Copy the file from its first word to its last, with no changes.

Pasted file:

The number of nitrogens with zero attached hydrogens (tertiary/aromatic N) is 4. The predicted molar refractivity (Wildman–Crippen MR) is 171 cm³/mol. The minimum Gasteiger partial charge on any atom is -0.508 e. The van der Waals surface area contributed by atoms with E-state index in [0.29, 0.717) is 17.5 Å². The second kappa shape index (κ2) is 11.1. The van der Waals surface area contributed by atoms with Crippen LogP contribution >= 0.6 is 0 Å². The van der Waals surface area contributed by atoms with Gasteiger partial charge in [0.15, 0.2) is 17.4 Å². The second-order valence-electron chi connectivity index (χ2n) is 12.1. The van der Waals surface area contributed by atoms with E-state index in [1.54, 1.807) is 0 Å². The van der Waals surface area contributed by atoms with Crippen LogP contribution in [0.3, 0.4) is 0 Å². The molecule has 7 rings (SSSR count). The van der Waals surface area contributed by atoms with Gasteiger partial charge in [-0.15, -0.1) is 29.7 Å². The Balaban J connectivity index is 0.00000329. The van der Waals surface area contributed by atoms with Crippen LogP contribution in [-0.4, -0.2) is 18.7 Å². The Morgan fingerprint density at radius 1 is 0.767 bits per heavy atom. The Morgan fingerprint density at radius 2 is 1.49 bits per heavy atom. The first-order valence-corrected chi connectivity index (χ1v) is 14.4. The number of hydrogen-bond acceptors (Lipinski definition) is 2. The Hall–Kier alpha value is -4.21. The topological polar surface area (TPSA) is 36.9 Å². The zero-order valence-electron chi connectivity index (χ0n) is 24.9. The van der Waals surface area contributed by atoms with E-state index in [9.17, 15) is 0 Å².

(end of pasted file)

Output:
The number of nitrogens with zero attached hydrogens (tertiary/aromatic N) is 4. The predicted molar refractivity (Wildman–Crippen MR) is 171 cm³/mol. The minimum Gasteiger partial charge on any atom is -0.508 e. The van der Waals surface area contributed by atoms with E-state index in [0.29, 0.717) is 17.5 Å². The second kappa shape index (κ2) is 11.1. The van der Waals surface area contributed by atoms with Crippen LogP contribution >= 0.6 is 0 Å². The van der Waals surface area contributed by atoms with Gasteiger partial charge in [0.15, 0.2) is 17.4 Å². The second-order valence-electron chi connectivity index (χ2n) is 12.1. The van der Waals surface area contributed by atoms with E-state index in [1.54, 1.807) is 0 Å². The van der Waals surface area contributed by atoms with Crippen LogP contribution in [0.3, 0.4) is 0 Å². The molecule has 7 rings (SSSR count). The van der Waals surface area contributed by atoms with Gasteiger partial charge in [-0.15, -0.1) is 29.7 Å². The Balaban J connectivity index is 0.00000329. The van der Waals surface area contributed by atoms with Crippen LogP contribution in [-0.4, -0.2) is 18.7 Å². The Morgan fingerprint density at radius 1 is 0.767 bits per heavy atom. The Morgan fingerprint density at radius 2 is 1.49 bits per heavy atom. The first-order valence-corrected chi connectivity index (χ1v) is 14.4. The number of hydrogen-bond acceptors (Lipinski definition) is 2. The Hall–Kier alpha value is -4.21. The topological polar surface area (TPSA) is 36.9 Å². The zero-order valence-electron chi connectivity index (χ0n) is 24.9. The van der Waals surface area contributed by atoms with E-state index in [9.17, 15) is 0 Å².